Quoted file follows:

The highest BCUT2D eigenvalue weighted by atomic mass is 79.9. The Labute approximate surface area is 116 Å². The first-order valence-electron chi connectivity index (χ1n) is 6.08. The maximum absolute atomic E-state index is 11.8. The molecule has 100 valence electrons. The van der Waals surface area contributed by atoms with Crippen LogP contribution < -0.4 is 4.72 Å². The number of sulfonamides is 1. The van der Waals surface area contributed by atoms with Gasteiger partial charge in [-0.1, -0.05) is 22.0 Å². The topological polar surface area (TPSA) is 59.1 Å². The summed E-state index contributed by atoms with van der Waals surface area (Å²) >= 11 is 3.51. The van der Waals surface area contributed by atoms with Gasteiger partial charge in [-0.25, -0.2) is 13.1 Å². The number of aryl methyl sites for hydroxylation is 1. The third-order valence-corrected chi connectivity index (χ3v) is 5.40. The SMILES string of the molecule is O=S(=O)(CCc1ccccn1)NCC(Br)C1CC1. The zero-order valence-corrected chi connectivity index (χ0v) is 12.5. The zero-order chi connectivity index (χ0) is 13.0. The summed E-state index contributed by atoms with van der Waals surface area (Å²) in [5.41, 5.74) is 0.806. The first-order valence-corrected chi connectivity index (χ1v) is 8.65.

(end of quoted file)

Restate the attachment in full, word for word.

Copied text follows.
The highest BCUT2D eigenvalue weighted by atomic mass is 79.9. The Labute approximate surface area is 116 Å². The first-order valence-electron chi connectivity index (χ1n) is 6.08. The maximum absolute atomic E-state index is 11.8. The molecule has 100 valence electrons. The van der Waals surface area contributed by atoms with Crippen LogP contribution < -0.4 is 4.72 Å². The number of sulfonamides is 1. The van der Waals surface area contributed by atoms with Gasteiger partial charge in [-0.1, -0.05) is 22.0 Å². The topological polar surface area (TPSA) is 59.1 Å². The summed E-state index contributed by atoms with van der Waals surface area (Å²) >= 11 is 3.51. The van der Waals surface area contributed by atoms with Gasteiger partial charge in [-0.25, -0.2) is 13.1 Å². The number of aryl methyl sites for hydroxylation is 1. The third-order valence-corrected chi connectivity index (χ3v) is 5.40. The SMILES string of the molecule is O=S(=O)(CCc1ccccn1)NCC(Br)C1CC1. The zero-order valence-corrected chi connectivity index (χ0v) is 12.5. The zero-order chi connectivity index (χ0) is 13.0. The summed E-state index contributed by atoms with van der Waals surface area (Å²) in [5.41, 5.74) is 0.806. The first-order valence-corrected chi connectivity index (χ1v) is 8.65.